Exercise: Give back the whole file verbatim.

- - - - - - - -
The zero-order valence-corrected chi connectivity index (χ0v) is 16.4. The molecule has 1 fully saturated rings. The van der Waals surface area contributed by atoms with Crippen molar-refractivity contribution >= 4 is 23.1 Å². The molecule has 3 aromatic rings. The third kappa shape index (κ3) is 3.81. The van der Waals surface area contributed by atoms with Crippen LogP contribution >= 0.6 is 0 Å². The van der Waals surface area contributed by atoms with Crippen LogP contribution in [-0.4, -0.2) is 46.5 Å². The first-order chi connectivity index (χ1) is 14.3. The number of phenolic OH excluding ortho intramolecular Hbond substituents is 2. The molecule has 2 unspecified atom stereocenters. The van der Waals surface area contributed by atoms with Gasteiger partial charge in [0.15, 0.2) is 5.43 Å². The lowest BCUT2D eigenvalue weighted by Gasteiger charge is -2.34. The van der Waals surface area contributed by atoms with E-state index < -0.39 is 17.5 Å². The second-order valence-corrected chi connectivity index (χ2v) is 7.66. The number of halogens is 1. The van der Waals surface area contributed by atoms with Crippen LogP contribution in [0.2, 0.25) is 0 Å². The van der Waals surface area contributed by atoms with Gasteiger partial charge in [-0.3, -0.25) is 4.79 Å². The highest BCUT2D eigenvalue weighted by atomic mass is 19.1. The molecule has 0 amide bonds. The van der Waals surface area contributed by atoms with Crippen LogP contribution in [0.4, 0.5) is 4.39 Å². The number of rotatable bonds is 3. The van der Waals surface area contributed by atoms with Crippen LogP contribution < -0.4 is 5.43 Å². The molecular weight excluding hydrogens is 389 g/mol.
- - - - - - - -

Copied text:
The zero-order valence-corrected chi connectivity index (χ0v) is 16.4. The molecule has 1 fully saturated rings. The van der Waals surface area contributed by atoms with Crippen molar-refractivity contribution >= 4 is 23.1 Å². The molecule has 3 aromatic rings. The third kappa shape index (κ3) is 3.81. The van der Waals surface area contributed by atoms with Crippen LogP contribution >= 0.6 is 0 Å². The van der Waals surface area contributed by atoms with Crippen LogP contribution in [-0.4, -0.2) is 46.5 Å². The first-order chi connectivity index (χ1) is 14.3. The number of phenolic OH excluding ortho intramolecular Hbond substituents is 2. The molecule has 2 unspecified atom stereocenters. The van der Waals surface area contributed by atoms with Gasteiger partial charge in [0.15, 0.2) is 5.43 Å². The lowest BCUT2D eigenvalue weighted by Gasteiger charge is -2.34. The van der Waals surface area contributed by atoms with E-state index < -0.39 is 17.5 Å². The second-order valence-corrected chi connectivity index (χ2v) is 7.66. The number of halogens is 1. The van der Waals surface area contributed by atoms with Crippen LogP contribution in [0.2, 0.25) is 0 Å². The van der Waals surface area contributed by atoms with Gasteiger partial charge in [-0.3, -0.25) is 4.79 Å². The highest BCUT2D eigenvalue weighted by atomic mass is 19.1. The molecule has 0 amide bonds. The van der Waals surface area contributed by atoms with Crippen LogP contribution in [0.4, 0.5) is 4.39 Å². The number of rotatable bonds is 3. The van der Waals surface area contributed by atoms with Crippen LogP contribution < -0.4 is 5.43 Å². The molecular weight excluding hydrogens is 389 g/mol.